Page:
Change your passwords, please...

Change your passwords, please...

7th April 2020

When we’re asked to create passwords for new platforms that require a user name and password such as Facebook, Twitter & LinkedIn, we usually see this as an unnecessary annoyance. In this situation, some of us will do either of the following:

  • Think of a completely new password and write it down somewhere.
  • Use the same password as another site but change 1-3 characters.
  • Use the universal password of passwords which is used for all accounts.

If youusually go for the 3rd option, then you’ve got yourselfin some deep trouble! Here’s why…

When we create any type of account online, our username/password credentials get held on that company’s database. But most of us know that, and companies never share this with anyone, so what’s the problem? The problem is when these companies suffer a data breach…

Once this data is breached, attackers will have access to a password list, full of thousands or even millions (depending on the size of user-base) of usernames, emails, passwords and any other data which was stored and breached. In serious cases, data such as geographical locations, phone numbers, IP addresses, physical addresses, birth dates, and even credit/debit card information can be released! These extensive lists are then published on the dark web to be purchased by other cybercriminals.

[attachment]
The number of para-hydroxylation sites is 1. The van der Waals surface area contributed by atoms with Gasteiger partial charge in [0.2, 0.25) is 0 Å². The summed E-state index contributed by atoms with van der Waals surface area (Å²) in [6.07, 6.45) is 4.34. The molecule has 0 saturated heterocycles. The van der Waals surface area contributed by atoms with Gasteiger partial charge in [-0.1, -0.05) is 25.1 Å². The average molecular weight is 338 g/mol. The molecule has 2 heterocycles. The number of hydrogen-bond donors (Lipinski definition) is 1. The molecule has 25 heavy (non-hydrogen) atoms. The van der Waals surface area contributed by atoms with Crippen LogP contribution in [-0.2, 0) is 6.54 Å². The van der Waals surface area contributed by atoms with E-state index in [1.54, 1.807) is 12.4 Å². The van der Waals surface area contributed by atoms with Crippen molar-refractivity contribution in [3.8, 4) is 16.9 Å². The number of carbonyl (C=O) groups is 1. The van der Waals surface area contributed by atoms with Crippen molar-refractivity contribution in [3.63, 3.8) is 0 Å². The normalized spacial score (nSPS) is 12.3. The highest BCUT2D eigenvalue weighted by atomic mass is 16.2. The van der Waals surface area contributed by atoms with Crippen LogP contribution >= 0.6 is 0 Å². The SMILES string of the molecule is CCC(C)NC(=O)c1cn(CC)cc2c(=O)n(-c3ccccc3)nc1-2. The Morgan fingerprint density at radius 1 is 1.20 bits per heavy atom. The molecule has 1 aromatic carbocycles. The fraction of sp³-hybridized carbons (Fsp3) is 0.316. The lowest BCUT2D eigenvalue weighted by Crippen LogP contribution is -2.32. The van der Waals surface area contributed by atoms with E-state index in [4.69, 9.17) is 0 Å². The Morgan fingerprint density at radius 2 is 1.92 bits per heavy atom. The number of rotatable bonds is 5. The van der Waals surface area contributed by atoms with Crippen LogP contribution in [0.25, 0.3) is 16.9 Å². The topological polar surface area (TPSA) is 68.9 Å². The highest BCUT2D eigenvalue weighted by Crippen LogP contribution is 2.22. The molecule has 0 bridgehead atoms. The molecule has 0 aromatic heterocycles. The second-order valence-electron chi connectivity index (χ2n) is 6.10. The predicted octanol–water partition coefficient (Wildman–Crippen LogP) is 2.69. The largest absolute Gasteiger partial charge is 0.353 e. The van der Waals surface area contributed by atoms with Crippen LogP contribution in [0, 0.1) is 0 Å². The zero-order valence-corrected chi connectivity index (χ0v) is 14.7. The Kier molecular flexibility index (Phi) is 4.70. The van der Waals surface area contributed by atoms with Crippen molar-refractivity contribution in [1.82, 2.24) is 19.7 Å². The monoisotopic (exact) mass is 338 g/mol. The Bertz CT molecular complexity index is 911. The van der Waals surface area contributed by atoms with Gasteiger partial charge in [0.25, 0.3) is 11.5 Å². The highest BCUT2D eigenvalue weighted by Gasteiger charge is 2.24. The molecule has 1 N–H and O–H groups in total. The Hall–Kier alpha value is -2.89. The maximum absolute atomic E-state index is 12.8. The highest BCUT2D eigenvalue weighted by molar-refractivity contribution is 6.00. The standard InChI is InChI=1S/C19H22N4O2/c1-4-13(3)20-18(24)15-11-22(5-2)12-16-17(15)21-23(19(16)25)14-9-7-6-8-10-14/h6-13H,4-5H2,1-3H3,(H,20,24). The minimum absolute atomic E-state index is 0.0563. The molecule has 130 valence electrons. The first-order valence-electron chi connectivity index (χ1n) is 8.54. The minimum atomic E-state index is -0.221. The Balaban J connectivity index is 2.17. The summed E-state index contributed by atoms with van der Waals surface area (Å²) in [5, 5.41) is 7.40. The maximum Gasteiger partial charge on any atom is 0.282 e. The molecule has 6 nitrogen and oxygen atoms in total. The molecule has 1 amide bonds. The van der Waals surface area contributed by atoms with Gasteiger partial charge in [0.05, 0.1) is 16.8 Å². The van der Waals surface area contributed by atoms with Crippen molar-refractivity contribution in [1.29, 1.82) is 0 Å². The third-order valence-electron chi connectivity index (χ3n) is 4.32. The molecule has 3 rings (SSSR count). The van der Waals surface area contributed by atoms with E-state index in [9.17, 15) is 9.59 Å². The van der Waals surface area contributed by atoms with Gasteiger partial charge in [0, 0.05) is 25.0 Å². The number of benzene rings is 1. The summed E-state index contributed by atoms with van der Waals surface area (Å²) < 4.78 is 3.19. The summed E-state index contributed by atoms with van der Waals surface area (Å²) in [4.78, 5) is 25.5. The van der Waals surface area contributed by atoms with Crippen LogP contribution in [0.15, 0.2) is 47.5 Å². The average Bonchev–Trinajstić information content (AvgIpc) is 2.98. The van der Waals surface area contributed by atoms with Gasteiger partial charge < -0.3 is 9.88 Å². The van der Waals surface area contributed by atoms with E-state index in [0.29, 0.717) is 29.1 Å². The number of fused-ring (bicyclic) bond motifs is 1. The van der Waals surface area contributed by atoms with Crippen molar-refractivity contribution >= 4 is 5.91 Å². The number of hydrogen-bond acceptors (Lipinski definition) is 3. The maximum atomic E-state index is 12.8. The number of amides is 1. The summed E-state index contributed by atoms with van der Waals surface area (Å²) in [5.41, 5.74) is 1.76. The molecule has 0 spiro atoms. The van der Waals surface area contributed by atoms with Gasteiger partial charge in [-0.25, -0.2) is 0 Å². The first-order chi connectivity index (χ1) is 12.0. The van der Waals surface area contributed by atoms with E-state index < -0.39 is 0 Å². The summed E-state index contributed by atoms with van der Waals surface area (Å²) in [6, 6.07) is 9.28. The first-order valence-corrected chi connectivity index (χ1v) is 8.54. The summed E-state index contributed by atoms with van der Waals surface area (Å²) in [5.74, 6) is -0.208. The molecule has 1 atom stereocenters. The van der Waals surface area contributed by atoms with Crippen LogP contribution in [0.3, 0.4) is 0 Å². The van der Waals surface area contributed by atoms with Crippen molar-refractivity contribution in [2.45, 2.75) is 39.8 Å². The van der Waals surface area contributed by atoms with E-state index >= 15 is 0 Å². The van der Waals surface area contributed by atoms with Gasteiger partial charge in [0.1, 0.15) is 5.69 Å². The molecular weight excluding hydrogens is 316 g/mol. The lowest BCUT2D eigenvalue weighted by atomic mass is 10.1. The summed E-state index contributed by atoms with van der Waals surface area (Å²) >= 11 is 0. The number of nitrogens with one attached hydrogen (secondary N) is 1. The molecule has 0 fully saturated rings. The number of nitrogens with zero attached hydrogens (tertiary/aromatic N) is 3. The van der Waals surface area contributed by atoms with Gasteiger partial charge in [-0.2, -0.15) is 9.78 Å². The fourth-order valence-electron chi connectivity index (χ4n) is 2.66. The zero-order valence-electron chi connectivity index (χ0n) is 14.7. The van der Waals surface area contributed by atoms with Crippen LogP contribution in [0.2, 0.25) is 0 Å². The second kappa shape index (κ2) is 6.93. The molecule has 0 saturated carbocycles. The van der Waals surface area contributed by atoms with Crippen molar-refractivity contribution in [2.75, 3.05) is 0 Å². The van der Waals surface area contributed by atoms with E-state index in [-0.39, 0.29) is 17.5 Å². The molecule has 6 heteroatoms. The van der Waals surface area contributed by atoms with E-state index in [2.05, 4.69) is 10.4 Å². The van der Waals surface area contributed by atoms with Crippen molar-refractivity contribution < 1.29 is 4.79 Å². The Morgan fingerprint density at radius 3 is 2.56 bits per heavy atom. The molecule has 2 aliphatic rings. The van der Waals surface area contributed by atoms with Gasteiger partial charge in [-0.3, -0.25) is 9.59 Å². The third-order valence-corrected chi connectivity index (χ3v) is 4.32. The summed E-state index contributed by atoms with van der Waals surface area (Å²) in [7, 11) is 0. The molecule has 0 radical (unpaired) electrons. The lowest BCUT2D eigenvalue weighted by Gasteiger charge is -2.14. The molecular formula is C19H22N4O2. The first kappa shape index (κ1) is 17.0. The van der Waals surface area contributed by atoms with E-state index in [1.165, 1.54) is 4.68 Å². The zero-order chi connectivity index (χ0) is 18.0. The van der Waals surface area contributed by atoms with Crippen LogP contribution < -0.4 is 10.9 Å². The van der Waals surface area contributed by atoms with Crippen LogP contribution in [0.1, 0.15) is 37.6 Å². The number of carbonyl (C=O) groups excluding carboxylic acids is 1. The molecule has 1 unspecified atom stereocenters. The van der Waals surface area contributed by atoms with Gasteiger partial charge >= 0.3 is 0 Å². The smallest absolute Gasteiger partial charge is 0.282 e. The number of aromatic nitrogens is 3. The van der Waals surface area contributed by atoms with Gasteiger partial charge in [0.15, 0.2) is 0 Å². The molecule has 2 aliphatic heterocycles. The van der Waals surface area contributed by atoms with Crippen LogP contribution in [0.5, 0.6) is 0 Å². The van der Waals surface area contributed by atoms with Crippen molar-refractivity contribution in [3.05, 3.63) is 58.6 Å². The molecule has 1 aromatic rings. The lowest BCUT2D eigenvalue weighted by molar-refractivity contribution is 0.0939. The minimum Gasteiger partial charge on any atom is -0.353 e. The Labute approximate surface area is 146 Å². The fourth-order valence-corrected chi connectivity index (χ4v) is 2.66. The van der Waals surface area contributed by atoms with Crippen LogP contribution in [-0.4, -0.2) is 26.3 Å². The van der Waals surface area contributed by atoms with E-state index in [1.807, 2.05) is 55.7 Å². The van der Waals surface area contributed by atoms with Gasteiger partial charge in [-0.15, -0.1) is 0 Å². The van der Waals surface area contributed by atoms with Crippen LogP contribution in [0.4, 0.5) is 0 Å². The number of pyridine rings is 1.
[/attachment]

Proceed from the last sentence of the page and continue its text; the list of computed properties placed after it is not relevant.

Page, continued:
49% of end-users in a survey have admitted to re-using the same password more than once. More than 1 in 10 will use the same password across all platforms…

In the last 10 years, there have been some big data breaches from companies such as:

  • Yahoo 2013 (3 Billion accounts)
  • MySpace 2013 (360 Million accounts)
  • Twitter 2018 (330 Million accounts)
  • LinkedIn 2012 (165 Million accounts)
  • Adobe 2013 (152 Million accounts)
  • eBay 2014 (145 Million accounts)

I would recommend that you check to see if your email and password have been caught in a previous data breach.

Go to and enter your email for instant results.

If you use the same password for multiple accounts and then think you’re in the clear for changing your password on just one site, you’re wrong… These lists are used endlessly by attackers to gain access to accounts that use the same email/password combination. The only way to counter this is to change that password on every website!

If you struggle to remember your passwords or have trouble thinking of new ones, there are many apps and websites out there which can help!

LastPass is an example of a protected password manager that stores your passwords securely, so you don’t have to! For more information, go to, we’re all human, remembering unique, complex passwords is not an easy job…

Don't forget to check out our remote working packages here!

Written by Oliver Boughton-Thomas - Cyber Security Apprentice